● Numerous unions were established to demand that the citizens, who were denied this right, be granted freedom of speech and expression.

● After independence, the framers of the constitution of India borrowed the idea of freedom of speech, which are guaranteed under article 19(1) (a) which they borrowed from the American constitution.

● Although the Indian Constitution guarantees the right to free expression, there are certain justifiable constraints on that right that have been imposed by the government.


All citizens are guaranteed the right to free expression under the constitution.[3]

This right has several constraints that are outlined in Article 19(2), which outlines the "reasonable restrictions" that the state may impose.

Important ingredients of Article19 (1) (a) are as follows

● This right is available for Indian citizens and not for foreign citizens.

●This right includes the expression of one’s ideas and opinions by words, writing, painting, visual, through signs, gestures or any other mode.

● It aids in the pursuit of truth.

● It provides a platform for individuals to create their own opinions and they are free to communicate.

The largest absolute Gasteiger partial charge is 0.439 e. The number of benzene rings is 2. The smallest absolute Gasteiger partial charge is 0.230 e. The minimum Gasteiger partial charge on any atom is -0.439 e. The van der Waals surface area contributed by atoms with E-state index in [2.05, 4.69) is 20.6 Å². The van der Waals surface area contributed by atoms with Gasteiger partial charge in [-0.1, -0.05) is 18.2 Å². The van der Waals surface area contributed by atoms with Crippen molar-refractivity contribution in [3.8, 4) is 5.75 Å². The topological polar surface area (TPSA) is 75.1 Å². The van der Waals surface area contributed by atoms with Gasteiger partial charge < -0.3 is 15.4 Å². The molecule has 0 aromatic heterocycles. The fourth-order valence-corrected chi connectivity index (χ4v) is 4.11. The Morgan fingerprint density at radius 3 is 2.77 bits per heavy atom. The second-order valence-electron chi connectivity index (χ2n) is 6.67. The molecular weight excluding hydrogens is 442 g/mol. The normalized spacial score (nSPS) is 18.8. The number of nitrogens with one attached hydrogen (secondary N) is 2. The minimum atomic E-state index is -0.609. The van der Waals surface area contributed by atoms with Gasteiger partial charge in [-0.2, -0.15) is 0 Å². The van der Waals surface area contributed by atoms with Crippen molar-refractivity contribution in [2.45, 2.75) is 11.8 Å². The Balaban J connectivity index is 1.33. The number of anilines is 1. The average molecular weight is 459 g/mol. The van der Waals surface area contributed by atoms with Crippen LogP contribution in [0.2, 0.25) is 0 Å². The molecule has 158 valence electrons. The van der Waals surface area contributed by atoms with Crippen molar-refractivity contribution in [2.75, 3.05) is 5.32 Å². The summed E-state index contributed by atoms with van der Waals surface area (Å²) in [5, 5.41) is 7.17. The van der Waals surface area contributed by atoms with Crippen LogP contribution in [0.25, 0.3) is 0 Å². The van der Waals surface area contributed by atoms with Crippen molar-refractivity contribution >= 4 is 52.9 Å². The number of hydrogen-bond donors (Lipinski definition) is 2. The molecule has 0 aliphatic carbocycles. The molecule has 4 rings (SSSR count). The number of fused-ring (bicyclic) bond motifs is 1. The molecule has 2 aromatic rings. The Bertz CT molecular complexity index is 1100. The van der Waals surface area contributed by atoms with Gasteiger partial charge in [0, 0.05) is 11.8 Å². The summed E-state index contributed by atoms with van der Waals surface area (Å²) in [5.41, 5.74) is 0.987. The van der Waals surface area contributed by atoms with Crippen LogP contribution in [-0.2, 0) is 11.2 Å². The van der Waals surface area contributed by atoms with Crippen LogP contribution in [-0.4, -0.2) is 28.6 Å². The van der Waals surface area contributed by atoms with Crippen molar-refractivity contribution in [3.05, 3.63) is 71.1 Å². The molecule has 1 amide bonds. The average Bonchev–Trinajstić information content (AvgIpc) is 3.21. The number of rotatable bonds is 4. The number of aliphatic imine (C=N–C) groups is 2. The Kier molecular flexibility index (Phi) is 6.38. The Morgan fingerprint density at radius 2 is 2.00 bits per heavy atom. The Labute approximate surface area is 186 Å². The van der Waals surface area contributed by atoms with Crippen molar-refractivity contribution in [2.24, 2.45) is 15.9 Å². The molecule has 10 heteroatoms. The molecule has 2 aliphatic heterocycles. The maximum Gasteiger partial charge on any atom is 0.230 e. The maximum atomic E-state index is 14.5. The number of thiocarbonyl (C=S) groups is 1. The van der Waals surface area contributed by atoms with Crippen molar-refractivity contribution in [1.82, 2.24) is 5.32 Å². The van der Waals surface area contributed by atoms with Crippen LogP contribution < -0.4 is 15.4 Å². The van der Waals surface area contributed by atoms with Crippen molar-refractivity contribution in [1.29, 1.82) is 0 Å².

●It imposes some reasonable restrictions for the security of the state, public order, decency, morality, defamation, friendly relation with foreign states, public order, incitement to offence, India’s integrity, and sovereignty.[4]

Scope of Article 19(1) (a)

With its numerous rulings, judicial ingenuity, and wisdom, the Supreme Court has expanded the scope of the right to free speech and expression protected by Article 19(1) (a) to include the various elements listed below:

1. Right to Information.

2. Right to Vote.

3. The Freedom to circulate and spread ideas.

4. Right to Broadcast.

5. Right of Commercial Advertisement.

6. Freedom of expression and speech beyond national boundaries.

7. Right to express gender identity

8. Freedom of Press.

Right to Information

Article 19(1) (a) not only grants the freedom to spread or publish the opinions of others[5], but it also includes that every citizen has the right to obtain and receive any information controlled by public authority.

In Raj Narain [6] case,it was decided by the Supreme Court that Article 19 (1) of the Indian Constitution will treat the freedom to information as a Fundamental right. According to the Court, the citizens are masters of the Indian democracy and have a right to know how it operates.

Right to Vote